An Orleans Parish Sheriff’s Office major was suspended from duty recently after a fiasco at the city’s new jail in which deputies scrambled for hours to account for hundreds of inmates who had not been logged into the lockup’s tracking system.

The suspension stemmed from an alarming mix-up that happened in mid-September as Sheriff Marlin Gusman opened the new $150 million jail in Mid-City. Deputies lost count of the inmates after transferring large groups of them into the 1,438-bed facility, according to documents released by the sheriff in response to a public records request.

Maintaining an accurate head count is fundamental to the operation of any correctional setting, and jails typically will be placed on lockdown when the tally is off by a single inmate. In this case, Sheriff’s Office records show, officials had “no baseline number of inmates” after the move from Orleans Parish Prison and, for a time, could not account for the whereabouts of at least 100 inmates.

At one point, deputies were using paper napkins to conduct head counts instead of proper roll sheets.

“It took us hours just to determine who was where and to see if, in fact, we actually had anyone missing,” Maj. Jerrod H. Spinney said in a statement to internal investigators.

Spinney, a Sheriff’s Office veteran of nearly 24 years, was faulted in part for taking over a shift as watch commander with an inaccurate inmate count and not insisting that deputies from the prior shift remain on duty until everyone could be accounted for, the records show. He was suspended for acting “in a manner unbecoming of a deputy” and resigned from the Sheriff’s Office in early October.

Spinney, who did not return a call Friday seeking comment, cited career and family considerations as his reason for leaving. In an exit interview, he listed “treatment of employees” as the biggest challenge the Sheriff’s Office needs to overcome. He also said he had received no explanation from Gusman’s administration regarding his “demotion and subsequent suspension.”

It’s not clear from the records how long Spinney was suspended. Philip Stelly, a Sheriff’s Office spokesman, said Spinney was not demoted. He added that deputies ultimately accounted for all the inmates.

An internal investigation determined Spinney had failed to conduct a “mid-shift count” of inmates and had not distributed roll sheets so deputies “could conduct a proper head count of the inmates.”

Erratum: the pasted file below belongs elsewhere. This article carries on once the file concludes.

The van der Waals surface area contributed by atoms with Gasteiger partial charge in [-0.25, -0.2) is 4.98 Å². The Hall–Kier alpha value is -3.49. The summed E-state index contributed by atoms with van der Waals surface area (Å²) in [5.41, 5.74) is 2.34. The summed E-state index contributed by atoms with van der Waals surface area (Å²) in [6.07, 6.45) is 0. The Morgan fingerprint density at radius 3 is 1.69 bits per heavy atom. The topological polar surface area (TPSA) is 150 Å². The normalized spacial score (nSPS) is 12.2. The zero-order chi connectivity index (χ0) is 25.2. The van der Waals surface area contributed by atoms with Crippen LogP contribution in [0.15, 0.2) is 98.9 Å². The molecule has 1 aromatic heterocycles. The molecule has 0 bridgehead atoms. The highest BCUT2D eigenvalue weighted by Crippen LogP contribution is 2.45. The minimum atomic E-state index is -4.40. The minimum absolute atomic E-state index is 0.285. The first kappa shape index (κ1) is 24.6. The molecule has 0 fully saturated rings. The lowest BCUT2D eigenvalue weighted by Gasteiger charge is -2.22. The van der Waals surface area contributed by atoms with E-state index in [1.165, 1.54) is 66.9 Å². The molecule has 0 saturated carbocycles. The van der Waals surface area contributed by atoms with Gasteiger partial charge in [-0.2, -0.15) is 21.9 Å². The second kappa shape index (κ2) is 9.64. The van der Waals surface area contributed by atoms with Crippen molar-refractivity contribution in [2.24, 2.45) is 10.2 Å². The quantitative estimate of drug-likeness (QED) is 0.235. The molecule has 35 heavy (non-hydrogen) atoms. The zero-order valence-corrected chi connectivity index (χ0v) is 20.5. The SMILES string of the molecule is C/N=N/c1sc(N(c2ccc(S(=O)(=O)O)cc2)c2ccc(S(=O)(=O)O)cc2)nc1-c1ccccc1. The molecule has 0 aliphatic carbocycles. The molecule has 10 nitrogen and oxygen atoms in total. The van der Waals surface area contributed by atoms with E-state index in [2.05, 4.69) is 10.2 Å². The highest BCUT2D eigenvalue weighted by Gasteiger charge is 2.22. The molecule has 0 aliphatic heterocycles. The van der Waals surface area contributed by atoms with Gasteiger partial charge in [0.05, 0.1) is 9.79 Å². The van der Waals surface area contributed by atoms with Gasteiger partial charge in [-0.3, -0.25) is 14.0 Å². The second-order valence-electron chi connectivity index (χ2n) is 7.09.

Spinney told investigators the disarray began long before he reported to work on Sept. 15.

“Prior to taking over my shift, I was informed by Capt. Chaz Ruiz that there were 600 or 700 inmates still not entered into the new jail system yet,” he said. “I notified all my supervisors that we had inmates missing and I could not have possibly gave them a count with inmates missing; there was no baseline number of inmates to give them a proper count.”

He admitted he should not have taken over the shift with an incorrect inmate count but said his supervisor had “informed me that the count was off and did not instruct me to keep the shift over.”

“After multiple roll calls, we were able to bring the count from 100 inmates missing down to 30-40 inmates missing,” he added. The final 11 inmates remained unaccounted for until the following morning.

The inmate tracking difficulties were among a number of complications surrounding the opening of the new jail.

The Sheriff’s Office also has struggled to sort out how to transport inmates to and from the Criminal District Court building, a process complicated by the closing of Old Parish Prison, a lockup that allowed easy access to the adjacent courthouse. A federal judge recently ordered Gusman to reopen a holding facility in the shuttered jail known as “the docks.”

Shortly after the new jail opened, Matthew Dennis, a local bail bondsman, recalled being unable to secure the release of any inmates for at least a day because so many of them could not be located.

“They started with a couple of busloads that were missing, and then it turned into a couple of handfuls,” Dennis said. “I think they’re just that incapable of being organized at the Sheriff’s Office.”

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